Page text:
America’s Defense Advanced Research Projects Agency (DARPA) is well known for its challenges. It held a series of autonomous driving competitions back in the early 2000s that directly led to today’s self-driving cars. Now that Grand Challenge has evolved into a new one – the Subterranean (SubT) challenge, which took place last week. This new one also happens to be directly applicable to technologies that would be useful in space exploration.Continue reading “Dozens of Robots Competed to Race Through Underground Caves”
It’s looking more and more like the future of space exploration could involve drones in a big way.
We’ve already seen it here on Earth, where all kinds of flying drones are used by all kinds of people for all kinds of things. Drones are particularly useful in resource development, exploration, imaging, and remote sensing.
Could the future see drones flying around in the thin Martian atmosphere?Continue reading “New Drones for Exploring Mars are Getting Tested in Iceland”
Some of the most tantalizing targets in space exploration are frozen ice worlds. Take Jupiter’s moon Europa for instance. Its warm salty subsurface ocean is buried under a moon-wide sheet of ice. What’s the best way to explore it?
Maybe an ice robot could play a role.Continue reading “A Robot Made of Ice Could Adapt and Repair Itself on Other Worlds”
There are instances other than pandemics when it is necessary to work remotely. Spacecraft operators are forced to do most of their work remotely while their charges travel throughout the solar system. Sometimes those travels take place a little closer to home. Engineers at DLR, Germany’s space agency, recently got to take the concept of remote working to a whole new level when they operated a rover in a whole different country almost 700 kilometers away while working remotely from their primary office.Continue reading “Operating a Rover in Real-time From a Distance”
Does it seem like science is catching up with science fiction? Sometimes it does. Especially when there’s an announcement like this one.
A Chinese company says that they’ll be launching an asteroid-mining robot by November.Continue reading “Chinese Asteroid Mining Robot Due to Launch in November”
It has been suggested that if humanity wants to truly embark on a renewed era of space exploration, one of the key ingredients is the ability to manufacture structures in space. By assembling everything from satellites to spacecraft in orbit, we would eliminate the most costly aspect of going to space. This, simply put, is the sheer expense of escaping Earth’s gravity well, which requires heavy launch vehicles and LOTS of fuel!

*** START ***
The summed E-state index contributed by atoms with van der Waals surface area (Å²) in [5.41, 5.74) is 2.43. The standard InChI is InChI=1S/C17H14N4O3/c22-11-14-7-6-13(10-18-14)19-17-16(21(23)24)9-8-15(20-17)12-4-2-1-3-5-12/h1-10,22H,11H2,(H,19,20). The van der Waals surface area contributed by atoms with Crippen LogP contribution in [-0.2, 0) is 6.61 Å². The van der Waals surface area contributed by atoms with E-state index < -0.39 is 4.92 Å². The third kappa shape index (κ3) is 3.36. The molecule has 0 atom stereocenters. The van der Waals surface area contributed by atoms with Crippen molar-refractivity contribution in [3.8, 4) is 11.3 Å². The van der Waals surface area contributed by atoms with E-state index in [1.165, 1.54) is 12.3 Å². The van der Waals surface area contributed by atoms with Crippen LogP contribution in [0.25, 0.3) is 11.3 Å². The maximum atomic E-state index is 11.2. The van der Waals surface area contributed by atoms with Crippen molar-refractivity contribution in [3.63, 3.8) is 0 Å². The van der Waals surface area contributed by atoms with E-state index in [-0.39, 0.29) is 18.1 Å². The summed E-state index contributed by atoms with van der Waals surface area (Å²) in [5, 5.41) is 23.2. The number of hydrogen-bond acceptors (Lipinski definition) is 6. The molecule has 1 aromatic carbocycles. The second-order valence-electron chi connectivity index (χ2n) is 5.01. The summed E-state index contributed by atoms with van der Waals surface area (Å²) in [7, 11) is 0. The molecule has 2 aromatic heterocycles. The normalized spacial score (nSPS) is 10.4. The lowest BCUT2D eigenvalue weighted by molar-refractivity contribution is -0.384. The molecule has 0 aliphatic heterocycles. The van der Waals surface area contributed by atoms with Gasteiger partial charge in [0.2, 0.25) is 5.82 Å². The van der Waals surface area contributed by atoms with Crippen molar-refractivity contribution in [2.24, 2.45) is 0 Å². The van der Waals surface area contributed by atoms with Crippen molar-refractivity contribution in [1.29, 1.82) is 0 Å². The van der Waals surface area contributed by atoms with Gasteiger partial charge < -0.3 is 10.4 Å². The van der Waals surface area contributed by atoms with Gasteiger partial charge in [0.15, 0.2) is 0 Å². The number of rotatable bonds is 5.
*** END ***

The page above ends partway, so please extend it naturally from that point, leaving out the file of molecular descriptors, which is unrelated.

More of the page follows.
This is the idea behind the Space Infrastructure Dexterous Robot (SPIDER), a technology-demonstrator that will be going to space as part of NASA’s Restore-L spacecraft, which is designed to service and refuel a satellite in low-Earth orbit. Once deployed, the SPIDER will assemble a communications antenna and composite beam to demonstrate that space-based construction is possible.Read more
The ESA has spent the past few years working towards the creation of an international lunar base, something that will serve as a spiritual successor to the International Space Station (ISS). To accomplish this, they have enlisted the help of other space agencies and contractors to develop concepts for space habitats and construction methods as well as ways to provide robotic and logistical support.
Recently, the ESA’s Technology Development Element (TDE) signed on with the French technology developer COMEX to create the TRAILER robotic system. This two-year project will test a new mission architecture where two rovers work in tandem (and with the help of astronauts) for the sake of exploring the lunar surface and building a permanent outpost on the Moon.Continue reading “ESA is Going to Test Two Rovers Working Together to Explore the Moon”
The Woods Hole Oceanographic Institution (WHOI) says their underwater robot has just completed the first-ever automated underwater sampling operation. The robot is called Nereid Under Ice (NEI) and it collected the sample in Greece. WHOI is developing Nereid in association with NASA’s Planetary Science and Technology from Analog Research (PSTAR) program.Continue reading “Underwater Robot Captures its First Sample 500 Meters Below the Surface of the Ocean”
Check out this image of the Canadian Space Agency’s (CSA) Canadarm2 on the International Space Station. The CSA’s Dextre is attached to one end of the arm. The Canadarm2 played a vital role in assembling the ISS, while Dextre helps maintain the ISS, freeing astronauts from routine yet dangerous spacewalks, and allowing them to focus on science.Continue reading “Cool Photo of Canadarm2 With its Dextre Hand. Oh and the Earth. That’s Nice Too.”
Robotic helpers are becoming an increasingly important element aboard the International Space Station. It is here where robots like the Robonaut, CIMON, FEDOR, Canadarm2, Dextre, and CIMON 2 (which is currently on its way to the ISS) were tested and validated for space operations. In recent years, the Robotic External Leak Locators (RELL) also proved their worth by conducting extra-vehicular activities (EVAs) and finding leaks.
Unfortunately, sending these robots out to do their tasks has been a long and complicated process. For this reason, NASA has created a new housing unit called the Robotic Tool Stowage (RiTS). Developed by the Satellite Servicing Projects Division at NASA’s Goddard Space Flight Center (with support from the Johnson Space Center), this “robot hotel” launched yesterday (Dec. 4th) and will soon be integrated with the station.Continue reading “Astronauts are Going to Attach a “Robot Hotel” to the Outside of the International Space Station”